An article in this morning’s New York Times Science Section, “An Apple a Day, and Other Myths,” attempts to grapple with the complex nature of diet-cancer science, but leaves the reader with a very misleading impression of the state of the research.
The article quotes a recent talk by epidemiologist, and AICR Expert Panel member Dr. Walter Willett. “Diet and cancer has turned out to be more complex and challenging than any of us expected,” he said. All of us at AICR know this only too well. Unfortunately, the article goes on to equate “complex and challenging” with “does not matter.”
“Make no mistake,” says AICR Director of Research Susan Higginbotham, PhD, RD, “this is not a conclusion that accords with an objective and systematic analysis of the available science. If there’s one thing AICR’s research has shown, and continues to show, it’s that when it comes to cancer risk, diet does matter.” Continue reading
When will you eat a cup of food that is half the calories of another cup of that same food? When that food is made of larger, fluffier pieces, suggests a new study.
The study, published in the Journal of the Academy of Nutrition and Dietetics, focused on breakfast cereals. By eating flakes that were larger and took up more space in the bowl, people ate 100 calories less for breakfast than when eating the smaller, denser flaked cereal.
The findings relate to AICR’s recommendation for cancer prevention on eating mainly plant foods, which are low in calorie (energy) density. Bite for bite, many vegetables and other plant foods contain relatively few calories. That can help with weight control, which in turn reduces cancer risk. In the study, each week for four weeks, 41 breakfast eaters were offered 10 ounces (280 grams) of Wheaties.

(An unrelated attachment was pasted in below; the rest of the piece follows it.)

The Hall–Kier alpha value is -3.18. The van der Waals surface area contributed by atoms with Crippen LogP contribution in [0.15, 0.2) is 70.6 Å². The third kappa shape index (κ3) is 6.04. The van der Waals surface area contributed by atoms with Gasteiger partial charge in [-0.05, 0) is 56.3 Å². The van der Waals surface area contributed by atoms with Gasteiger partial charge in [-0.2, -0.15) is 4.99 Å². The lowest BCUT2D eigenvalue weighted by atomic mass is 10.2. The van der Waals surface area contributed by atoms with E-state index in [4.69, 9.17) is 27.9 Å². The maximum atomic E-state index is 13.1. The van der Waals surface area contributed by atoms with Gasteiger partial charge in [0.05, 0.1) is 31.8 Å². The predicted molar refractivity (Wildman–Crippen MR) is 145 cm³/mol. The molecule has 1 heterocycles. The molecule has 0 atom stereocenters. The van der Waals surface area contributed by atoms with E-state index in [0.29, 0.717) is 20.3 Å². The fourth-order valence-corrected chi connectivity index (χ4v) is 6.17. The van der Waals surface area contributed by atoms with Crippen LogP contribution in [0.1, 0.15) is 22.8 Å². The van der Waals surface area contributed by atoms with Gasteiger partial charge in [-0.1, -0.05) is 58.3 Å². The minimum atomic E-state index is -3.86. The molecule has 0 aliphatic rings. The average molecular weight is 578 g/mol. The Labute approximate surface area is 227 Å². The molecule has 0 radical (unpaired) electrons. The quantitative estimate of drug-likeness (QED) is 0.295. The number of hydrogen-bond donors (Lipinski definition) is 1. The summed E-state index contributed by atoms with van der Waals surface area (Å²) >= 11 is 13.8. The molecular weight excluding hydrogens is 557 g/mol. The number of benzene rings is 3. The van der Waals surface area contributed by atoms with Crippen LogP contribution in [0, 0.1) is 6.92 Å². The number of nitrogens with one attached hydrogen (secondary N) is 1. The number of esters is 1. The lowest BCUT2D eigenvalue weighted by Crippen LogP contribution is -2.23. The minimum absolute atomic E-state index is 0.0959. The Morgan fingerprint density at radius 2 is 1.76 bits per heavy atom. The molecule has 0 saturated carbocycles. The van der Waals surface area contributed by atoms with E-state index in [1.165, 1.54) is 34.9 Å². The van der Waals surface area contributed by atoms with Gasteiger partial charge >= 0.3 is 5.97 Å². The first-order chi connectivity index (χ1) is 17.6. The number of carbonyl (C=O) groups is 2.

Unbeknownst to them, the flake size was changed. One week they were served the cereal as packaged, considered the standard. The other three weeks they were given cereals where the flakes were crushed to 80%, 60% or 40% of the standard. As the flakes got smaller, the cereal took up less room in the bowl. Continue reading
For both pre- and postmenopausal breast cancers, the many studies looking on whether dietary fat matters has resulted in no clear conclusions. Now comes a study from Italy suggesting that it does for certain types of breast tumors, including the most common type.
The study suggests that consuming high amounts of total fat, and saturated fats specifically, links to increased risk of breast tumors fueled by the hormones estrogen and progesterone. About three quarters of US breast tumors are estrogen-receptor positive (ER+). The majority of those also grow in response to progesterone.
The increased risk was most pronounced for high amounts of saturated fat, the type of fat from burgers, butter and primarily animal sources.
Here’s the study abstract, published in the Journal of the National Cancer Institute.
This is one study, and it will be added to the body of evidence on breast cancer prevention in AICR/WCRF’s Continuous Update Project (CUP). In the latest CUP report, there was not enough evidence on total dietary fat to make a conclusion for pre- or postmenopausal cancers. Continue reading